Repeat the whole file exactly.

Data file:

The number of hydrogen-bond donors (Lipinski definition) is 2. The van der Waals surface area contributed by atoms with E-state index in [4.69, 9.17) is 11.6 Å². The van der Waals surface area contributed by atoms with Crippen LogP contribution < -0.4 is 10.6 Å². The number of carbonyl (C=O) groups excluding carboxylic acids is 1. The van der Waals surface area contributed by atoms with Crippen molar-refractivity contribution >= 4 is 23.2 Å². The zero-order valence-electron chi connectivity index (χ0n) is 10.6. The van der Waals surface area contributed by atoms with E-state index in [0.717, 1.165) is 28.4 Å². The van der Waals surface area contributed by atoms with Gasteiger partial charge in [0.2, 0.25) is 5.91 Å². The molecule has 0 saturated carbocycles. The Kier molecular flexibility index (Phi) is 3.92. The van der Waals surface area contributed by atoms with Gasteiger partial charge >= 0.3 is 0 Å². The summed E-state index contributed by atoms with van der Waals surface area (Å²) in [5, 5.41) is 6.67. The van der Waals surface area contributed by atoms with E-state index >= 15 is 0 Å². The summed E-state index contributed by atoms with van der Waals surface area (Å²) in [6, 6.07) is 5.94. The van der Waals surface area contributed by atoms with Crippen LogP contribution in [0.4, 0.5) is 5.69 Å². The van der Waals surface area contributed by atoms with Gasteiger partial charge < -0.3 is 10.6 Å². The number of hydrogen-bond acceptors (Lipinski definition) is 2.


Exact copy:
The number of hydrogen-bond donors (Lipinski definition) is 2. The van der Waals surface area contributed by atoms with E-state index in [4.69, 9.17) is 11.6 Å². The van der Waals surface area contributed by atoms with Crippen LogP contribution < -0.4 is 10.6 Å². The number of carbonyl (C=O) groups excluding carboxylic acids is 1. The van der Waals surface area contributed by atoms with Crippen molar-refractivity contribution >= 4 is 23.2 Å². The zero-order valence-electron chi connectivity index (χ0n) is 10.6. The van der Waals surface area contributed by atoms with E-state index in [0.717, 1.165) is 28.4 Å². The van der Waals surface area contributed by atoms with Gasteiger partial charge in [0.2, 0.25) is 5.91 Å². The molecule has 0 saturated carbocycles. The Kier molecular flexibility index (Phi) is 3.92. The van der Waals surface area contributed by atoms with Gasteiger partial charge >= 0.3 is 0 Å². The summed E-state index contributed by atoms with van der Waals surface area (Å²) in [5, 5.41) is 6.67. The van der Waals surface area contributed by atoms with E-state index >= 15 is 0 Å². The summed E-state index contributed by atoms with van der Waals surface area (Å²) in [6, 6.07) is 5.94. The van der Waals surface area contributed by atoms with Crippen LogP contribution in [0.4, 0.5) is 5.69 Å². The van der Waals surface area contributed by atoms with Gasteiger partial charge < -0.3 is 10.6 Å². The number of hydrogen-bond acceptors (Lipinski definition) is 2.